Each of us opposes hateful rhetoric and actions. We believe in the equality of all Americans before the law, regardless of creed or community. But we are both determined and unafraid to speak the truth about beliefs we have held for millennia. A robust and respectful debate over ideas is not something harmful to be demonized. Rather, debate is good for our democracy, and should be encouraged. Slandering ideas and arguments with which one disagrees as “racism” or “phobia” not only cheapens the meaning of those words, but can have a chilling effect on healthy debate over, or dissent from, the prevailing orthodoxy. Such attacks on dissent have no place in the United States where all religious beliefs, the freedom to express them, and the freedom to live by them are protected by the First Amendment.
We are grateful particularly to President Obama for his willingness to recognize that the religious and moral dimension of our laws is not only unavoidable, but has long served the cause of civil rights:
Secularists are wrong when they ask believers to leave their religion at the door before entering into the public square. Frederick Douglas, Abraham Lincoln, William Jennings Bryan, Dorothy Day, Martin Luther King – indeed, the majority of great reformers in American history – were not only motivated by faith, but repeatedly used religious language to argue for their cause. So to say that men and women should not inject their “personal morality” into public policy debates is a practical absurdity. Our law is by definition a codification of morality, much of it grounded in the Judeo-Christian tradition.
(Call to Renewal, Building a Covenant for a New America, 2006).
In light of this, we call upon each of you to renounce publicly the claim that “religious freedom” and “religious liberty” are “code words” or a “pretext” for various forms of discrimination. There should be no place in our government for such a low view of our First Freedom—the first of our civil rights—least of all from a body dedicated to protecting them all.
We look forward to your reply.
Most Reverend William E. Lori
Archbishop of Baltimore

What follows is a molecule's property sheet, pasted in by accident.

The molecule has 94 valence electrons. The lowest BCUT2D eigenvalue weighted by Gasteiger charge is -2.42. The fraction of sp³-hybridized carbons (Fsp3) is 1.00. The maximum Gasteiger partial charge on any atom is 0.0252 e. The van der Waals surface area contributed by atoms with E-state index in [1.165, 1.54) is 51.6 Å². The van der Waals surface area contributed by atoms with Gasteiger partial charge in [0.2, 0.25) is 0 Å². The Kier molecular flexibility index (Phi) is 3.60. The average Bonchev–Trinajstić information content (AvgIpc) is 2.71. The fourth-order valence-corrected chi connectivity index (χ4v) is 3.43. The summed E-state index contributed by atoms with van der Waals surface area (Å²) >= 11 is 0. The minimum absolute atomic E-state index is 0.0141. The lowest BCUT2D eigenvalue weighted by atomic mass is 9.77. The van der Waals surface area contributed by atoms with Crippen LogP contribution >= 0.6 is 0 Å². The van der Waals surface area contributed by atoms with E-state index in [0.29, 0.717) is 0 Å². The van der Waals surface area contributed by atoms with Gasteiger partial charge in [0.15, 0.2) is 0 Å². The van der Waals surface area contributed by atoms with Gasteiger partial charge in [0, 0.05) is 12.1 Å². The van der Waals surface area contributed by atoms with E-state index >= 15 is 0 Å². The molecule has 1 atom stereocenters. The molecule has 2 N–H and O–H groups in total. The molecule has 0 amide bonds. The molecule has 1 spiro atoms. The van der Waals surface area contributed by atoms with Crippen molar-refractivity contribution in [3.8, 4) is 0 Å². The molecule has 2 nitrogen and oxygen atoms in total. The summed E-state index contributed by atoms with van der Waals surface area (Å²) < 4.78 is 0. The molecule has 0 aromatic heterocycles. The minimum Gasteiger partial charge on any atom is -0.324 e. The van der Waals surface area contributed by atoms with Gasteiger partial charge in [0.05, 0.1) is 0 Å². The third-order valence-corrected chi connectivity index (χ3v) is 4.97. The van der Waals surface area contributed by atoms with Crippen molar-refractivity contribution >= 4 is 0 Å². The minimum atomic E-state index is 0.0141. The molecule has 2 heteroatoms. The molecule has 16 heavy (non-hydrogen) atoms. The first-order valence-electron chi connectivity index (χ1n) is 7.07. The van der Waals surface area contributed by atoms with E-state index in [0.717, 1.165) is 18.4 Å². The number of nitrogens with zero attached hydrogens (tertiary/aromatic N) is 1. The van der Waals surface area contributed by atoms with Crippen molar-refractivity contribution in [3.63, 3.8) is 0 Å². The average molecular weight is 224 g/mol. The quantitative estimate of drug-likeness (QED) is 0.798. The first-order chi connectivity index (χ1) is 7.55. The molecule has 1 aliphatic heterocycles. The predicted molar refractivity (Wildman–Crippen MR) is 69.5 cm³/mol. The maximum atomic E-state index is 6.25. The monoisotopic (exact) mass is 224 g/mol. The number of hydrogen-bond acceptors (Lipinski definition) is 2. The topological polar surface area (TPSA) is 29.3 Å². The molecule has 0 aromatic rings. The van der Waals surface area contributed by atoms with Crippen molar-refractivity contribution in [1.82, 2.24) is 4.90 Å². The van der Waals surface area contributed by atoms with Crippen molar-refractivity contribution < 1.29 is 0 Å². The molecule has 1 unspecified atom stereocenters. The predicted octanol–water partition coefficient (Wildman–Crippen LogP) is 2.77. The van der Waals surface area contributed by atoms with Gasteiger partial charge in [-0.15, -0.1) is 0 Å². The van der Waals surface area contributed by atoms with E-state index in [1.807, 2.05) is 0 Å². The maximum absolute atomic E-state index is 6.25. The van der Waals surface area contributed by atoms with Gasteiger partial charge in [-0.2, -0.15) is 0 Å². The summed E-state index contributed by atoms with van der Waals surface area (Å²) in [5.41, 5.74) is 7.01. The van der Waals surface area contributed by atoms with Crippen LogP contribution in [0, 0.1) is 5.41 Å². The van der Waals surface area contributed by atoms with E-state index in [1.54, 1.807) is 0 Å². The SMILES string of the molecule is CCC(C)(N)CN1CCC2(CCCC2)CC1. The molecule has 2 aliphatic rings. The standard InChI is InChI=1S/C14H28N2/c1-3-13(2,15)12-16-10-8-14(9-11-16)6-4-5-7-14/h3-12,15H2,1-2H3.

Chairman, Ad Hoc Committee on Religious Liberty
United States Conference of Catholic Bishops
Bishop Gérald J. Caussé
The Church of Jesus Christ of Latter-Day Saints
Sheikh Hamza Yusuf Hanson
Ethics and Religious Liberty Commission
Southern Baptist Convention
National Association of Evangelicals
Distinguished Professor of Theology
Founder and President Emeritus
Evangelicals for Social Action
Frank Madison Reid, III
The African Methodist Episcopal Church
Governing Body Commissioner
Minister of Communications
International Society for Krishna Consciousness (ISKCON)
Bishop Gregory John Mansour
Eparchy of Saint Maron of Brooklyn
Religious Freedom Advocate
Cheryl Mitchell Gaines, J.D., M.Div., Senior Pastor
Regeneration House of Praise
Imam at the Adams Center
Chairman, Interfaith Peace Corps
Nathan J. Diament
Executive Director for Public Policy
Union of Orthodox Jewish Congregations of America
Reverend Eugene F. Rivers III
Seymour Institute for Black Church and Policy Studies
Jacqueline C. Rivers
Seymour Institute for Black Church and Policy Studies
Director, Religious Freedom Project
President, Religious Freedom Institute
Organizations are listed for purposes of identification.
Aleah is a graduate of Southern Virginia University, where she studied English, Creative Writing, and Dance. She now works full time as a marketing and product manager, writer, and editor. Aleah served a mission in California and loves baking, Lang Leav poetry, Gaynor Minden pointe shoes, and Bollywood movies.